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FEATURE STORYSeptember 15, 2023

First Responders Persevere to Provide Services


Giovanni Diran and Lorraine Tjinajoe, Operating Room Support Staff Supervisors, share their experience providing critical healthcare to the people of Sint Maarten.

Photo © Sint Maarten Medical Centre/Sint Maarten Trust Fund

After Category 5 Hurricane Irma hit Sint Maarten on September 6, 2017, everything was in chaos. Lorraine Tjinajoe, an operating room assistant staff supervisor at the Sint Maarten Medical Center (SMMC) recalled, “The country was a whole mess, everything [was] upside down. There was no garbage pickup; flies and mosquitoes were everywhere because there was no running water, no electricity. Everywhere and every corner were piles and piles of junk.”

As an SMMC staff member, Lorraine had been onsite at the hospital preparing for Irma’s approach. “All the medical staff on call had to stay on site to be ready to receive patients,” she said. Her unit prepared the operating room against storm damage by covering the medical and electrical equipment with plastic drapes. The SMMC building withstood the brunt of Irma’s impact, and the operating room remained largely untouched and operational, but the recovery efforts were hampered by the widespread devastation.

“We had limited stock for emergencies, but given the scope of Irma, everything was just at a standstill. We had no laundry coming in, no basic things that you are used to. We had to use our scrubs over and over, and plastic sheets, not the usual linens,” Lorraine recalled. Global supply chain constraints further slowed recovery efforts. “To serve the people of Sint Maarten, we had to get supplies from outside, but because the traffic into the island over air or sea had stopped, we could not get those supplies in time.

We ran out of basics like gloves and sutures,” noted Giovanni Diran, Lorraine’s colleague. He also explained that keeping everything running was dependent on how fast stocks came in, but the timing of deliveries depended on outside factors. And since Irma, the COVID-19 pandemic and the war in Ukraine have further strained supply channels, so the hospital tries to order as many supplies as possible to last between deliveries.

Building the Health Care Sector’s Preparedness and Resilience

As the only hospital in Sint Maarten, the nonprofit SMMC has worked to provide the best possible service despite external constraints. Following Irma, the Sint Maarten Trust Fund responded to the country’s need for improved hospital preparedness and service capacity and worked with the SMMC to launch the Hospital Resiliency and Preparedness Project, which includes the construction and launch of an improved SMMC facility.

To ensure minimal patient-care disruptions as the hospital upgrades its infrastructure and services, the project will follow a transition and contingency plan, with three key indicators to guide the progress. The first indicator is the number of overseas medical referrals required. Over the past five years, the SMMC has far exceeded expectations, reducing referrals by 91 percent. Although COVID-19 and related global movement restrictions influenced the data somewhat, the downward trend has held.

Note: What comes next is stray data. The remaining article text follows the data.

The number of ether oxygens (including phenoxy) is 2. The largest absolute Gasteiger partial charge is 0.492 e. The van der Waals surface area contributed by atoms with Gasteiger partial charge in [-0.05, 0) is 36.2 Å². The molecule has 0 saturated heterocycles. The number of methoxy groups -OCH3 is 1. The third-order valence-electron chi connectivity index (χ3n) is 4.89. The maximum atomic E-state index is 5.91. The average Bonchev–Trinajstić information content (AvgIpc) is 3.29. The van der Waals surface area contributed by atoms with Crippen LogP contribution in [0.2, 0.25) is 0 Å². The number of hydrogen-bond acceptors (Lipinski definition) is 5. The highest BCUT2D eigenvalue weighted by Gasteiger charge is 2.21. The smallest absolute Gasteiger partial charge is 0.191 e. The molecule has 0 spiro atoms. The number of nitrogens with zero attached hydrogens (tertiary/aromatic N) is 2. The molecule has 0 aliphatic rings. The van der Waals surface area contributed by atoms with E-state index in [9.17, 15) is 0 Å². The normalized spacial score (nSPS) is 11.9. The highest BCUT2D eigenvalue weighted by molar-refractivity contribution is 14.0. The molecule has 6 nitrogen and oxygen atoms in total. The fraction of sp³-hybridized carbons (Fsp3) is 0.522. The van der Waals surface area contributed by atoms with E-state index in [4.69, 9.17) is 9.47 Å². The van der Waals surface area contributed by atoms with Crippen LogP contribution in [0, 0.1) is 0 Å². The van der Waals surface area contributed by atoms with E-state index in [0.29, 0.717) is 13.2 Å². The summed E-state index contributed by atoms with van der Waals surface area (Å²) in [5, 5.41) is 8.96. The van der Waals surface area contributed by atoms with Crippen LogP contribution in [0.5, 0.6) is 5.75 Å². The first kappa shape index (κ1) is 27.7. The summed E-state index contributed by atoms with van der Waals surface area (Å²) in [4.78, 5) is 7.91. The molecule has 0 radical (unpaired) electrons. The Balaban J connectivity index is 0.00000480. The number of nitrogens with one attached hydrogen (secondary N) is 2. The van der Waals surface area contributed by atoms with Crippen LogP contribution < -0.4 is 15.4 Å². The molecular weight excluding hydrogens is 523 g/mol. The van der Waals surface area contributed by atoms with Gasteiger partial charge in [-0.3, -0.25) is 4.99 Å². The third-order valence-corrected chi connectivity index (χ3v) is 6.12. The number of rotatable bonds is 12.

The second indicator involves implementing the Emergency Disaster Preparedness Plan and the Evacuation Plan. Accordingly, the SMMC is also involved in island-wide Emergency Support Function disaster evacuation preparedness sessions. Topics include activation and communication processes among first responders, patient evacuation protocols and procedures, and regional disaster response collaboration. Other ongoing activities include departmental emergency drills focused on the Fire Disaster and Safety Plan and the Emergency Disaster Preparedness Plan for key departments such as the intensive care unit, surgery, and pediatrics.

The third indicator relates to technical audits, which assess the implementation of clinical practice guidelines and quality control mechanisms in selected cases, in addition to the percentage of these cases that are rated as satisfactory.

Delivering Quality Health Care to the People of Sint Maarten

A lot of things have improved under the project. “I see that the hospital does a lot more quality checks as well to make sure everything follows protocol and is up to standard,” said Giovanni. The project has also helped to repair structural damage caused by Irma; increase the safety, preparedness, and overall resilience of the current hospital; expand the capacity of selected services (with new dialysis, chemotherapy, and operating rooms) and create new services such as ophthalmology, neurology, and urology; and add more patient rooms and beds.

“Our aim is to be the best on the island….we are working towards that so the population will be satisfied with the service we are providing. If there are things that need improvement, we are also looking at that as we evolve [in] to the Sint Maarten General Hospital in a few years from now. We are all in a learning process to better ourselves for the people, to give them the best service,” Lorraine said.


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